The model-based clustering method demonstrated that the genetic structure of the M. boninensis remnant trees did not correspond perfectly to the operational populations based on geographical distribution (Fig. 4). Although the OTJ operational population did coincide with the model based clustering, other operational populations contained multiple clusters. However, in determining operational populations to be used in species conservation, there are two considerations of practical importance: 1) the convenience of conducting controlled crossing using trees in close physical proximity, whilst knowing their individual genetic relatedness; and 2) the ability to sample seed that may have been open pollinated from nearby paternal trees. Therefore, it is important to understand the genetic composition at two levels: the operational population and the individual level. The genetic diversity levels in OTJ and CCJ were lower than in the other populations (Table 2). Although the OTJ population contains the secondly largest number of trees of all the operational populations, the genetic composition of each tree is very similar, as demonstrated by the model-based clustering (Fig. 4). This might be the result of a founding event, with a small number of maternal trees having produced the seed to establish the extant OTJ population. However, the low genetic diversity in the CCJ population is different. Four different genetic groups were identified in the CCJ population by model-based clustering analysis. Out of the four genetic groups, some of the trees comprising three of them (blue/red, yellow and green in Fig 4) are located in the northern part of Chichi-jima Island. This is an area inhabited by immigrant people. Trees in these same genetic groups were also present in KWK on Haha-jima Island. Therefore, these trees in CCJ were probably planted by people using seed sources from Haha-jima Island. In contrast, the vegetation of the south of Chichi-jima is, to date, well preserved although there was some disturbance during World War II. These trees have retained their endemic genetic composition (purple in Fig. 4) on Chichi-jima Island, which probably represents the native genetic composition of the species here. We only found nine remnant trees classified with the purple genetic composition in the CCJ population. Although the expected heterozygosity level of the nine remnant trees was smaller than that of CCJ (0.628 vs. 0.674), their allelic richness exceeded that of CCJ (2.476 vs. 2.429). This might be because a limited number of maternal trees were used as the seed source for planting the trees in the northern part of Chichi-jima Island, or because of bi-parental inbreeding of parent trees of this population.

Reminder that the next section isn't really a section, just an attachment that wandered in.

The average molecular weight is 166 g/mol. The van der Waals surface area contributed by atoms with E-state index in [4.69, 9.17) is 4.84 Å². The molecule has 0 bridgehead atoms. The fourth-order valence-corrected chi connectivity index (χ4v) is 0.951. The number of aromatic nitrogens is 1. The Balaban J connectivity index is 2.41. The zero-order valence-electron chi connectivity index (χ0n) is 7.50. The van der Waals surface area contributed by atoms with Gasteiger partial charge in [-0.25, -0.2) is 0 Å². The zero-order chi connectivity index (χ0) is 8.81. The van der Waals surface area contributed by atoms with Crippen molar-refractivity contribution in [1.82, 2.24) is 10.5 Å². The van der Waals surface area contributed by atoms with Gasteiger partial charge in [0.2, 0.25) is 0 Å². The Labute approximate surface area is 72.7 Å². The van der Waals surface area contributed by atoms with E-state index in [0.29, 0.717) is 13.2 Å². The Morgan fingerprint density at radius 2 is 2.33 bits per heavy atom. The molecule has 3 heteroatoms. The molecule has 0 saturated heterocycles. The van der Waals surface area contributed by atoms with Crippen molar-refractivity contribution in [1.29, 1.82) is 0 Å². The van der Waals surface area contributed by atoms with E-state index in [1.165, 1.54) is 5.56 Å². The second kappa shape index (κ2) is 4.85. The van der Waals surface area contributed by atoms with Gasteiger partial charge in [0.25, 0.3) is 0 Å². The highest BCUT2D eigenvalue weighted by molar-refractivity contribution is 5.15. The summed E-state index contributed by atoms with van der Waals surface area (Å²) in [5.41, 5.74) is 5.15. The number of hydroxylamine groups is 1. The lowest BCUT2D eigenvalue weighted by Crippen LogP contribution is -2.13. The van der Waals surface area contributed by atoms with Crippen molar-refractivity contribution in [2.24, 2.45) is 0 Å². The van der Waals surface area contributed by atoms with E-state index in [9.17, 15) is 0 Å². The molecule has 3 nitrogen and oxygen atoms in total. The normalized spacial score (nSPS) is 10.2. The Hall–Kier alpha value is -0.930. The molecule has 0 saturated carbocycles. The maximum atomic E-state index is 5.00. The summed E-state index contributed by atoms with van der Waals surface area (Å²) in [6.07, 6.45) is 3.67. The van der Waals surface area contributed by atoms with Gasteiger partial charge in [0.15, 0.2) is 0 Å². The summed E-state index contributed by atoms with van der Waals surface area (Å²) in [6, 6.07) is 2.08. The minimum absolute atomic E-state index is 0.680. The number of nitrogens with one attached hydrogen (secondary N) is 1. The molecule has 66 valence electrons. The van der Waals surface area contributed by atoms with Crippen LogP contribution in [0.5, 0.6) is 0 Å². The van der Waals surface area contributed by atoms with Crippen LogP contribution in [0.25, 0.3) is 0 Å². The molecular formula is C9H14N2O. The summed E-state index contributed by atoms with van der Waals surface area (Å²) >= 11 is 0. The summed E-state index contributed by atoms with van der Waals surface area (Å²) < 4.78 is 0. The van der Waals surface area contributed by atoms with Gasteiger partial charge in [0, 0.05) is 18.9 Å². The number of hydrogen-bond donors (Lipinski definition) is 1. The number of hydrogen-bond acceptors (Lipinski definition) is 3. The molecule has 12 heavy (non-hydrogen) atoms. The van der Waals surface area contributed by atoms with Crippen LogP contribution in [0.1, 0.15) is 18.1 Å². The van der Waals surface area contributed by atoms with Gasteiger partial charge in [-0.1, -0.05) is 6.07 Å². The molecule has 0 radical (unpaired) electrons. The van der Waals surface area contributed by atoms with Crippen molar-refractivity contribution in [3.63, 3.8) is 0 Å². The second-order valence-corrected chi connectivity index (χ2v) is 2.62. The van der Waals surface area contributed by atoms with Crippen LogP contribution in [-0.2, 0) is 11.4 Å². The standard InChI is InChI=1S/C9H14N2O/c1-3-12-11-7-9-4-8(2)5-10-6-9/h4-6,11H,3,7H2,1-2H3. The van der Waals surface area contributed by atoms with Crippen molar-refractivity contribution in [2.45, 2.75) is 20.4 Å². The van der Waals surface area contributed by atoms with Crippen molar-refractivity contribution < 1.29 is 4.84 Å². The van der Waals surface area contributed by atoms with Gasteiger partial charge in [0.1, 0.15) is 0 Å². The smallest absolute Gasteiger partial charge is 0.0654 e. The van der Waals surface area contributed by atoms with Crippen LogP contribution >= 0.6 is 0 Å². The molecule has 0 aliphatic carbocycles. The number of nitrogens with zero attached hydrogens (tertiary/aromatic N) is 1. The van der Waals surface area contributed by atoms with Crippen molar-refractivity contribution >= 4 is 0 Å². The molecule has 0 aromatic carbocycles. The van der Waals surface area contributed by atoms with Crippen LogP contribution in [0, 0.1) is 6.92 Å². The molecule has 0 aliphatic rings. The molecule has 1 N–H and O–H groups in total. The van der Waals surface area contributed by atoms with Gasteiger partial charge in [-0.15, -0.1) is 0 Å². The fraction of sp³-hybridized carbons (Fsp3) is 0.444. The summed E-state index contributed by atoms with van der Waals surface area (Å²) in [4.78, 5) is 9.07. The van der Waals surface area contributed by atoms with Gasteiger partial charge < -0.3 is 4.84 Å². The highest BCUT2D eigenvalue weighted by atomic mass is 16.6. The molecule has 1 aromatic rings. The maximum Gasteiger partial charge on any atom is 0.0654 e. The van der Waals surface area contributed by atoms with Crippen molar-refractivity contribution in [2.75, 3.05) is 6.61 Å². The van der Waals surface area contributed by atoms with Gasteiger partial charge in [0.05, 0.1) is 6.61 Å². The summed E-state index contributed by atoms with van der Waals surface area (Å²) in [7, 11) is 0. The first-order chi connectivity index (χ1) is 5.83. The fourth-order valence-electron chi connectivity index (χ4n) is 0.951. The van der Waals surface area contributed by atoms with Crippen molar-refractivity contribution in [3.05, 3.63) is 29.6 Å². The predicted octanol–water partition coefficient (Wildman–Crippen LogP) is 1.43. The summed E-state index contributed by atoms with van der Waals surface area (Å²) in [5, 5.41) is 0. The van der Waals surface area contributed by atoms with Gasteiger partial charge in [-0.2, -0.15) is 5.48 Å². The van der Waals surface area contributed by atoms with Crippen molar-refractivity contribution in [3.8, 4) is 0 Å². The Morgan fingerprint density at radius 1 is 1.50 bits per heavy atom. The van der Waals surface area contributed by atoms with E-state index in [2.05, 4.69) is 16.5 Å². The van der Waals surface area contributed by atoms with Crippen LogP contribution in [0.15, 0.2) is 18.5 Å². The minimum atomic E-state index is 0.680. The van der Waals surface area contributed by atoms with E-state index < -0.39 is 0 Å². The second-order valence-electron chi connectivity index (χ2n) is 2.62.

On Haha-jima Island, we observed a similar pattern of genetic diversity as for the CCJ population. Trees on Haha-jima Island were divided into four operational populations. One of the current authors (Y. Hoshi) remembered that the species had been grown in plantations on this Island. He recollected that part of KWK and LPS were planted by humans. Although the origin of the IGM population was not clear, the small, relatively uniform trees in IGM are distributed in quite a small area. This might indicate that, whilst these trees were not planted, they are the result of simultaneous regeneration from a few maternal trees, such as those of an original plantation. The amounts of within population genetic diversity of plantation trees (LPS) and IGM were lower than those of SKM and KWK. According to the model-based clustering, we identified a similar pattern of genetic composition between the planted populations (part of KWK and LPS) and IGM – the clusters represented by mostly green and pink colours (Fig. 4). This might also indicate an origin from a limited number of maternal trees or bi-parental inbreeding. In contrast, the rest of the trees in the KWK and SKM populations exhibited a complicated genetic composition, and the SKM population contained the highest amount of genetic diversity of all the operational populations, despite having the smallest sample size. In terms of genetic diversity and size of tree (data not shown), most trees in the SKM population and part of the KWK population are likely to be natural remnants.